In Larsen v. Valente'13 the Supreme Court noted that "the clearest command of the establishment clause is that one religious denomination cannot be officially preferred over another." Equal protection principles require a similar conclusion.
Religion clause protection also overlaps basic privacy and autonomy principles. Indeed, the core idea of religious liberty is, in essence, an autonomy right. It protects the individual's self-defining decisions regarding how or whether to relate to the divine and how to answer ultimate questions about life and meaning.
One of the seminal privacy cases recognized that parents have the right to send their children to a religious school. In Pierce v. Society of Sisters, plaintiffs argued that a state law requiring all children to attend public school "conflicts with the right of parents to choose schools where their children will receive appropriate mental and religious training."14 The Court agreed and struck down the challenged state law, reasoning that "the child is not the mere creature of the state; those who nurture him and direct his destiny have the right, coupled with the high duty, to recognize and prepare him for additional obligations."15
The Court also emphasized the privacy and autonomy dimension of religious freedom in Corporation of the Presiding Bishop of the Church of Jesus Christ of Latter-day Saints v. Amos,'16 in upholding amendments to Title VII of the Civil Rights Act permitting religious organizations to discriminate on the basis of religion in hiring staff. The Court recognized that "religious organizations have an interest in autonomy in ordering their internal affairs" and that the Constitution protects "the authority to engage in this process of self-definition" from state interference. 17
Conceptually, the very genius of the religion clauses is that they secure the right of Americans, individually and in groups, to carry out their religious practices free of government coercion or interference. At its core, then, religious freedom is a privacy and autonomy principle.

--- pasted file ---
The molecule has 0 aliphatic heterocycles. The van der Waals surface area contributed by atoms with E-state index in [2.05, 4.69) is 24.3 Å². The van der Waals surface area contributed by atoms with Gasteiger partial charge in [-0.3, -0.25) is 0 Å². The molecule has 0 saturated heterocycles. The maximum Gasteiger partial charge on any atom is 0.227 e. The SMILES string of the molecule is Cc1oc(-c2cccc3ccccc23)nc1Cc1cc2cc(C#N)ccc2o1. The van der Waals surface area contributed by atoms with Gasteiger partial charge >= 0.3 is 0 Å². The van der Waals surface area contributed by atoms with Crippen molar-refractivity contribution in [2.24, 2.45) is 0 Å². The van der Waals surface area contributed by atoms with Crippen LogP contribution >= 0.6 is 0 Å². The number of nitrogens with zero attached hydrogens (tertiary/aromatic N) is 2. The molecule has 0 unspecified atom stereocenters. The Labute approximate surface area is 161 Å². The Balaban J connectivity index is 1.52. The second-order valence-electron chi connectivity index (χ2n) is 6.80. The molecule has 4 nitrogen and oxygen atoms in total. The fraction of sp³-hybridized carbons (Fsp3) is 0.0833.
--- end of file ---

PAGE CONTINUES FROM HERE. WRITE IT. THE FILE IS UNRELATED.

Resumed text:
Recognizing that fundamental rights are closely intertwined is a beginning of the discussion but not its end. It is equally important to grasp just how serious is the threat to the panoply of rights from the erosion of one.
First Amendment principles of free religion, speech, press, and assembly have a philosophical foundation. They are grounded in the primary value of the individual. The supreme value under our constitutional order is not the community but the individual. Yet this fundamental commitment began to shift long before September 11.
One example of this is the Supreme Court's declaration that protecting the free exercise of religion as a fundamental right would make "each conscience a law unto itself," resulting in "sheer anarchy."8 But if protecting the rights of conscience leads to anarchy, then this calls into question our method for protecting other First Amendment rights. Free speech, press, and assembly are also rights of conscience, along with religious freedom. If government can restrict religious freedom so long as it crafts laws that do not overtly target religion,'9 then why cannot the same method be used to restrict speech and press?
That the courts have not yet descended into such an assault on our other freedoms does not negate the fact that such a foundation has been definitely and firmly established.
The new war on terrorism is likely to result in restrictions on speech and press, in the name of national security, long before religion is directly restricted. Already some voices have been heard suggesting that publishing the president's itinerary constitutes "treason." In times of war national security does justify a certain amount of "prior restraint" on the publication of war-related information such as troop movements, military strategies, and the like. This is hardly controversial.